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3.87 of 5 stars 3.87  ·  rating details  ·  52 ratings  ·  11 reviews
Violet is happy that her father has come to pick her up after her first day at a new school. But as she races over to meet him, one of the other kids asks, How come your Dad is blue and you're not?" Violet has never even thought about this before. Her mother is red, and her father is blue -- so why isn't she red or blue? Why is she purple? Upset and confused, Violet goes t ...more
Hardcover, 32 pages
Published September 1st 2009 by Second Story Press (first published August 10th 2009)
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Sarah  Perry
With butterflies in her stomach, Violet braves her way through the first day of school, only to be left wondering 'Why am I Violet?' by the end of it.

Violet goes to school with blue kids, yellow kids, and red kids, but no where does she see any other purple kids, like herself. When one of the other kids asks why her dad is blue, and Violet isn't, she is left worrying about it. Luckily, her Mom knows just how to explain it to her.

Being that my daughter comes from two different backgrounds, I felt
Bonnie Ferrante
The cover attracted me to this book. Campy, colorful drawings of butterflies, leaves, flowers, and designs surround the word Violet and the picture of an extremely skinny little girl whose skin is purple. The story is fairly simple. Violet begins school and is nervous about making friends. The first day goes well until her father comes to pick her up. Then a girl asks Violet why she isn’t blue like her father. At home, Violet’s mother, who is red, explains that Violet is a mixture of the two of ...more
Violet is happy to go to school with her red, blue, and yellow friends but then someone asks her--if her dad is blue, why isn't she blue? She asks her mom (red) and using paints, her mom explains that Violet is a beautiful mixture of red and blue with to include bits of both her mother and her father. Red and blue make violet. And what's important is what is inside the skin, not its color.

Very simple picture book which explains in very simple terms a complex issue.
This is a simple way to talk about race. We are all the same inside. Our Dad might be blue and our mom is red and that makes VIOLET. Some yellow kids, both parents are yellow. If they would have hit on adoption too that would be awesome. My mom and Dad are yellow but I am red.... Still nicely done!
Priscilla Ferrara
I loved the artwork in this book. However, I feel that they could have explored the concept of bi-racial families in a little more depth. The message of the book seemed to be that Violet is unique because she is bi-racial, however, it would have been nice for mixed children to learn that they are not alone. Growing up in one of the most multicultural cities in the world has made it commonplace for me to see people who have a blend of many different cultures and skin colours in their family backg ...more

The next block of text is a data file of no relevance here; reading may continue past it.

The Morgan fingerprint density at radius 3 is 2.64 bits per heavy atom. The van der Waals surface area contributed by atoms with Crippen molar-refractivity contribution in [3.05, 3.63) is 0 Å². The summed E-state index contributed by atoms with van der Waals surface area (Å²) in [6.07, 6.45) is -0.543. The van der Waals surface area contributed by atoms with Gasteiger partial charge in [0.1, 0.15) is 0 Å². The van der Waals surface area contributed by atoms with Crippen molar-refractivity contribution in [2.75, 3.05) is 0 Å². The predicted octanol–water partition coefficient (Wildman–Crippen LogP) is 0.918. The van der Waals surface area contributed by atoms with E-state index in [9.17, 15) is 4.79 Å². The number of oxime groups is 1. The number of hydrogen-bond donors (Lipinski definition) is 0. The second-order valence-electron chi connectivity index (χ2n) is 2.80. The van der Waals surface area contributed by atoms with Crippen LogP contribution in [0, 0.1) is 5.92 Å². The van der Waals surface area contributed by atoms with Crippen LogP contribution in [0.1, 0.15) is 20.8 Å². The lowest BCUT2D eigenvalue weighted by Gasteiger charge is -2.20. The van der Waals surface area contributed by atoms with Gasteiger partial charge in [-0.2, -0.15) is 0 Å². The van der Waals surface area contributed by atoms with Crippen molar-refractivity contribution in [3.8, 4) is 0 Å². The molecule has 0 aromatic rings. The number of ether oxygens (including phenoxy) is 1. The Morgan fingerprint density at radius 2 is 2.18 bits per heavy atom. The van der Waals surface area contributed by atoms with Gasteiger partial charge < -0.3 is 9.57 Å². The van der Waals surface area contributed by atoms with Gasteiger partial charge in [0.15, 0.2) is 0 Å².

Originally published in Canada.

Important concept. I wasn't in love with the execution. Young children often need explicit explanation about things -- including somewhat taboo topics like race and biracial identity. I found Violet a pretty flat character and at no point does she find peer solidarity of any kind (from mono-racial or bi-racial peers). In addition, her parents have very little presence in the book. We see disembodied arms or hands and a few words, but not "whole" people. For childre
On Violet's first day of school, she finds that the kids are red, yellow, and blue. Where are the kids that are like her - violet? Her mother helps her through her fears of being the odd one out and she learns how sometimes blue and red makes violet, just like her.

This is a visually interesting way to teach children about how people come in all sorts of different races. It's a simple concept and a metaphor that children this age can understand, without getting too preachy. The story is not lost
violet is a girl who lives in a world where all of the people she knows are primary colours. one day her dad picks her up from school and a friend asks why her dad is blue and she is violet. violet is a little upset by this and begins to question why she is different from all of the kids at school and even from her own parents, she goes home to ask her parents and her mom, who is red, sits her down and tells her that it’s not a bad thing to be different from the kids at school. she puts blue an ...more
My children and I liked this book for its originality—both in the story and the colourful quirky illustrations. By using the metaphor of colour to show being different is okay, the author has allowed for its application to all differences, not just skin colour. It could encompass physical and intellectual differences, multi-cultural and linguistic differences, as well as religious differences.

The story is a great way to introduce young children to tolerance and acceptance, and also to help them
This story about a little girl (Violet) who heads off to school and is asked why her colour doesn't match that of her dad (who's blue) and her mom (who's red) is an excellent story which went over very well with all of my students. Whether you are attempting to explain the concept of mixed-race to a primary school audienc, or simple principles of genetics to all children the story evokes these notions in an accessible and empowering way. Where the picturebook falls down, however, is in the illus ...more
Nov 19, 2009 Tineka added it
i sorta agreed to review some books and this is one of the ones that i was sent. it's a kids book that uses color theory to explain mixed race. my kid likes it (although i think it is intended for an older audience). i like the illustrations - kind of gothic-style with bits of bright, pretty things.
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